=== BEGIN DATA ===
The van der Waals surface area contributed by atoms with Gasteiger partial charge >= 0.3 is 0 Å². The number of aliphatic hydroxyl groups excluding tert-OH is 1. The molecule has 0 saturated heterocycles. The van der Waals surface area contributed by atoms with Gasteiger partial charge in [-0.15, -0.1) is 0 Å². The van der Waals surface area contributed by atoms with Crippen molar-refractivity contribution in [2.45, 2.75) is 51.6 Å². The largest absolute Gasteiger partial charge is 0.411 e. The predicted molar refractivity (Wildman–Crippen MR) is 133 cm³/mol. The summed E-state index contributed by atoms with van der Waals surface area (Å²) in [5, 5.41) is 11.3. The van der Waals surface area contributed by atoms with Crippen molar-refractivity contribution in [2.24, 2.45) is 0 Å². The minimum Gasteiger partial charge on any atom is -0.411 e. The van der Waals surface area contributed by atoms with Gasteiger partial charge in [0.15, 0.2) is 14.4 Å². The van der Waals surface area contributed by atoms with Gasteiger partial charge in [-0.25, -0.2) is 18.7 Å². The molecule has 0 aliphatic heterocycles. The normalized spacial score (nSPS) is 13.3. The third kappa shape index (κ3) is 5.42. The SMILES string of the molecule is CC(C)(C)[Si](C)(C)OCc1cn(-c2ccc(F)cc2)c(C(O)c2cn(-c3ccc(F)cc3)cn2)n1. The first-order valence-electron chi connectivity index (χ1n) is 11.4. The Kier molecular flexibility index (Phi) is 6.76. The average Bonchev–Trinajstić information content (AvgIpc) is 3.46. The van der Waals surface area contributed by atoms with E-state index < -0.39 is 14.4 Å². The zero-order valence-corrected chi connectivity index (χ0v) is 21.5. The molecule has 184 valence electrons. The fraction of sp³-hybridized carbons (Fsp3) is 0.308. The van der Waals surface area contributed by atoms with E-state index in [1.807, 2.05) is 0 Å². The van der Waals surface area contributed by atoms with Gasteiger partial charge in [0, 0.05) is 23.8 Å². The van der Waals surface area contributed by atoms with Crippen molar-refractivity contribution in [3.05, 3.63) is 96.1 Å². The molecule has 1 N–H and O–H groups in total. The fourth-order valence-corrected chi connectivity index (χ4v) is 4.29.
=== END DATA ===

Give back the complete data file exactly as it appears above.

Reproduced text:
The van der Waals surface area contributed by atoms with Gasteiger partial charge >= 0.3 is 0 Å². The number of aliphatic hydroxyl groups excluding tert-OH is 1. The molecule has 0 saturated heterocycles. The van der Waals surface area contributed by atoms with Gasteiger partial charge in [-0.15, -0.1) is 0 Å². The van der Waals surface area contributed by atoms with Crippen molar-refractivity contribution in [2.45, 2.75) is 51.6 Å². The largest absolute Gasteiger partial charge is 0.411 e. The predicted molar refractivity (Wildman–Crippen MR) is 133 cm³/mol. The summed E-state index contributed by atoms with van der Waals surface area (Å²) in [5, 5.41) is 11.3. The van der Waals surface area contributed by atoms with Crippen molar-refractivity contribution in [2.24, 2.45) is 0 Å². The minimum Gasteiger partial charge on any atom is -0.411 e. The van der Waals surface area contributed by atoms with Gasteiger partial charge in [0.15, 0.2) is 14.4 Å². The van der Waals surface area contributed by atoms with Gasteiger partial charge in [-0.25, -0.2) is 18.7 Å². The molecule has 0 aliphatic heterocycles. The normalized spacial score (nSPS) is 13.3. The third kappa shape index (κ3) is 5.42. The SMILES string of the molecule is CC(C)(C)[Si](C)(C)OCc1cn(-c2ccc(F)cc2)c(C(O)c2cn(-c3ccc(F)cc3)cn2)n1. The first-order valence-electron chi connectivity index (χ1n) is 11.4. The Kier molecular flexibility index (Phi) is 6.76. The average Bonchev–Trinajstić information content (AvgIpc) is 3.46. The van der Waals surface area contributed by atoms with E-state index < -0.39 is 14.4 Å². The zero-order valence-corrected chi connectivity index (χ0v) is 21.5. The molecule has 184 valence electrons. The fraction of sp³-hybridized carbons (Fsp3) is 0.308. The van der Waals surface area contributed by atoms with E-state index in [1.807, 2.05) is 0 Å². The van der Waals surface area contributed by atoms with Gasteiger partial charge in [0, 0.05) is 23.8 Å². The van der Waals surface area contributed by atoms with Crippen molar-refractivity contribution in [3.05, 3.63) is 96.1 Å². The molecule has 1 N–H and O–H groups in total. The fourth-order valence-corrected chi connectivity index (χ4v) is 4.29.